The Need for Beneficial Ownership Disclosure with Government Contracts

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The following is by Christine Clough of the Task Force on Financial Integrity and Economic Development and was on their blog today and is reproduced with permission:

Who is Mina Corp and why is the U.S. government doing business with it?  Last week Andrew Higgins and Walter Pincus at the Washington Post wrote an article highlighting the U.S. military’s connection with this fairly mysterious company.  The Subcommittee on National Security and Foreign Affairs of the U.S. House of Representatives’ Committee on Oversight and Government Reform is investigating the contracts awarded to Mina Corp and its associated form Red Star Enterprises and is expected to publish a report on its findings sometime this month.  While we wait for the report from Congressional investigators, let’s take a closer look at risks such secrecy poses for our integrity and national security.

Mina Corp Ltd and Red Star Enterprises are registered in Gibraltar, which is a secrecy jurisdiction.  These jurisdictions, sometimes also referred to as tax havens, can be used to facilitate tax evasion, money laundering, and other illegal activities.  The secrecy services Gibraltar and other jurisdictions provide prevent tax authorities in the United States, for example, from finding out who owns the company and how much its financial accounts contain.  Why is the U.S. government giving $3 billion in tax payer money to a company that has at least positioned itself to avoid coming under (some) U.S. business and taxation regulations?

If the Defense Department’s goal truly is “maximum transparency”, as it should be, then it should require — and publish — the beneficial owners of all companies to which it awards contracts.  Withholding such information prevents the media and civil society groups from adequately fulfilling their role as monitors of government activity, which is vital for democracy.  In no way would this harm national security or the particular missions in Iraq and Afghanistan, in the case of Mina Corp.  The beneficial owners of these companies are not the commercial equivalent of al-Qaeda operatives that have turned!  Fuel supplied by Mina Corp for the U.S. government needs protecting, not the names of the people making (I would imagine) millions of dollars from American taxpayers.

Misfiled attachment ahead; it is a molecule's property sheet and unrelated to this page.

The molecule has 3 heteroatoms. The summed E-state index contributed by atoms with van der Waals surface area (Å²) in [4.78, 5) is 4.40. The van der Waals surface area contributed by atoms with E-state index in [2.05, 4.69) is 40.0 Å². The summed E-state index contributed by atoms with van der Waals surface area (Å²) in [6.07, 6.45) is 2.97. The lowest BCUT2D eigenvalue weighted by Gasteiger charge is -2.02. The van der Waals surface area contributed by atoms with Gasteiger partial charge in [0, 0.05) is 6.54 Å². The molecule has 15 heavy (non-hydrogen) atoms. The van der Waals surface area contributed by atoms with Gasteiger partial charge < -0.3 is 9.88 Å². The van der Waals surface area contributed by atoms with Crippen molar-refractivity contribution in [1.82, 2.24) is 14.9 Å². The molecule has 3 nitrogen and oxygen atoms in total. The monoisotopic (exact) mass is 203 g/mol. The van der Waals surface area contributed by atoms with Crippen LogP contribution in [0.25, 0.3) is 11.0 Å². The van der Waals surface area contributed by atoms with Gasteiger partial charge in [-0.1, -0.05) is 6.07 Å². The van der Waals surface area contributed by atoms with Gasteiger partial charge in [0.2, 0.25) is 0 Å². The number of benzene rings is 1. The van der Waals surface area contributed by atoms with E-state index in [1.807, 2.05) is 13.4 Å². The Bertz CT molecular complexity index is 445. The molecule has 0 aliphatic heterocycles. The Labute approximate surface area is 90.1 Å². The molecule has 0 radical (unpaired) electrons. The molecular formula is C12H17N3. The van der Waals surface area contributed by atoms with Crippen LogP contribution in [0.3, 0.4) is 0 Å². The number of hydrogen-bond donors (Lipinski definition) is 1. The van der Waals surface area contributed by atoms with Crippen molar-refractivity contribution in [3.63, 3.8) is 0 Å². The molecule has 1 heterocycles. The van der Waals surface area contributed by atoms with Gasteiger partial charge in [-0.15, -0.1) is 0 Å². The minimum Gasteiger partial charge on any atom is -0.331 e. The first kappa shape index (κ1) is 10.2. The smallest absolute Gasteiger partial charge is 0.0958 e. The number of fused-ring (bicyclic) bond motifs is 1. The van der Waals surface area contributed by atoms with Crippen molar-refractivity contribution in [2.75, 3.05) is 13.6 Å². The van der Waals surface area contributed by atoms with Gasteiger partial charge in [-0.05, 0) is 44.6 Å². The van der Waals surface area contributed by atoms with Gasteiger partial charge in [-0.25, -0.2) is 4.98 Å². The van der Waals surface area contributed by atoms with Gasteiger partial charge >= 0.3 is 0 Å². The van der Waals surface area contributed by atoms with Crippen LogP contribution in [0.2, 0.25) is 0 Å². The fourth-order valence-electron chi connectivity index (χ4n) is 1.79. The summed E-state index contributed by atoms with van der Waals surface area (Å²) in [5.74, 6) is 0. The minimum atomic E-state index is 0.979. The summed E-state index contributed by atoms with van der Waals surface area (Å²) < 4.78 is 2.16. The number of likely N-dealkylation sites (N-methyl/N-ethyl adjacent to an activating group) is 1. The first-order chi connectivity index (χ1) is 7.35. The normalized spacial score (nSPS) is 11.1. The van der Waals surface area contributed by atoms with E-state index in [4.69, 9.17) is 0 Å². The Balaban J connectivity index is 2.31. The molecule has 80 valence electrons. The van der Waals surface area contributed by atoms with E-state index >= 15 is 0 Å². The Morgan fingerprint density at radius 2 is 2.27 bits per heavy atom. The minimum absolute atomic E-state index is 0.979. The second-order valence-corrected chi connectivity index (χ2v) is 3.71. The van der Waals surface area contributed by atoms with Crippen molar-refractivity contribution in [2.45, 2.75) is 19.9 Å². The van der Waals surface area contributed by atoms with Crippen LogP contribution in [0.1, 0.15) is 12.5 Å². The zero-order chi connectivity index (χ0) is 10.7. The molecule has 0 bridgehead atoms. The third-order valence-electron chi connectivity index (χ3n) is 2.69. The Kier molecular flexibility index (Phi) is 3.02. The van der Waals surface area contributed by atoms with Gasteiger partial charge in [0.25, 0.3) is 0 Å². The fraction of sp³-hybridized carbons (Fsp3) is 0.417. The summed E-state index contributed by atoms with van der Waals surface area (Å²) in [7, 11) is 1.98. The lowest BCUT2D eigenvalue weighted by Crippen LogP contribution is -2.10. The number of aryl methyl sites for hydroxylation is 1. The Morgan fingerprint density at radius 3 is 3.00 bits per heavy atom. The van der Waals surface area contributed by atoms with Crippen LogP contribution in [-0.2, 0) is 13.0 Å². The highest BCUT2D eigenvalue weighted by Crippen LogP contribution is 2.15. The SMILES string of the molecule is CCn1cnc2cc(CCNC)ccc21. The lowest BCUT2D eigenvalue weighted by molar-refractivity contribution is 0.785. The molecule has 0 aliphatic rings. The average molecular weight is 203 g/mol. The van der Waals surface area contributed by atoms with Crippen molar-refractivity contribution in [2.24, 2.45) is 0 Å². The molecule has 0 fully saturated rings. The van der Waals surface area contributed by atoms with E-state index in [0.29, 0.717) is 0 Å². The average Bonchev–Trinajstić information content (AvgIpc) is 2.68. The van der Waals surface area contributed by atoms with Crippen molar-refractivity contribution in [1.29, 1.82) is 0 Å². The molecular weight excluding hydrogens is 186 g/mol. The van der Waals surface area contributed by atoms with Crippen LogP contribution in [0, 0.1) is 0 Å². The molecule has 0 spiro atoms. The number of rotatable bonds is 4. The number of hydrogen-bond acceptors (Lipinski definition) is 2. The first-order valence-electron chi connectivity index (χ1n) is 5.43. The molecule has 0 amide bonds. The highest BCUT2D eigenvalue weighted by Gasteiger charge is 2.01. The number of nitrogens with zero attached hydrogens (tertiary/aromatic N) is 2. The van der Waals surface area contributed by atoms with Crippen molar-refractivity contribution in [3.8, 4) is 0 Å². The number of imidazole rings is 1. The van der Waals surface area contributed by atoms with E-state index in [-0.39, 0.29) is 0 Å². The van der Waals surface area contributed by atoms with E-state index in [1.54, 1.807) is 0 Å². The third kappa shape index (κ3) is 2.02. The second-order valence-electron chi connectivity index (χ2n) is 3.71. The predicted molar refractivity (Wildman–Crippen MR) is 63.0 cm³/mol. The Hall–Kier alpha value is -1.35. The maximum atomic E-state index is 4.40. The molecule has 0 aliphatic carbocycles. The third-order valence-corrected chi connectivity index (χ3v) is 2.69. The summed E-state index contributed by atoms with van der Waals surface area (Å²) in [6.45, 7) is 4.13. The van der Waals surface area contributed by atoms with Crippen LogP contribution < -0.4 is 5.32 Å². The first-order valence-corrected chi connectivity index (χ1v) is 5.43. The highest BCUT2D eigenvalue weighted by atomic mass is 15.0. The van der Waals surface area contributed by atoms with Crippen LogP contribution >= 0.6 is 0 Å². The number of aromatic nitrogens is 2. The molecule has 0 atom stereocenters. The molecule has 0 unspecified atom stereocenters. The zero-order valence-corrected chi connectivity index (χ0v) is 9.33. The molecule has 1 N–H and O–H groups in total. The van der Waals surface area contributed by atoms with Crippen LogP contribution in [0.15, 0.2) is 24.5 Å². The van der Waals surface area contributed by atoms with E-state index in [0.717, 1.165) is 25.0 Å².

In today’s world of drugs and transnational terrorism, the United States cannot afford to do business with unknown entities.  Without requiring beneficial ownership disclosure, we cannot know for sure who benefits financially from these contracts.  The company is supposedly controlled by American business man Douglas Edelman and his Kyrgyz partner Erkin Bekbolotov, but this cannot be verified with the present level of secrecy.  An account manager in Gibraltar could be concealing additional ownership by someone, including a (corrupt) government official or even a terrorist.  Furthermore, if Mina Corp uses its secrecy to engage in corruption with officials in Kyrgyzstan, this could undermine the new government and the public’s attitude towards the United States, both of which could harm the security and effectiveness of U.S. troops stationed in the country.

Certainly, safe and adequate supplies of fuel for U.S. forces in Iraq and Afghanistan are vital.  However, the United States Central Command (CENTCOM) needs to better recognize its other obligations to the American public to dole out such huge and important contracts only to companies that behave in a responsible and transparency manner.  United States interests must be examined at all levels of analysis, not just the one for fuel.  Has CENTCOM not learned this lesson from Afghanistan yet?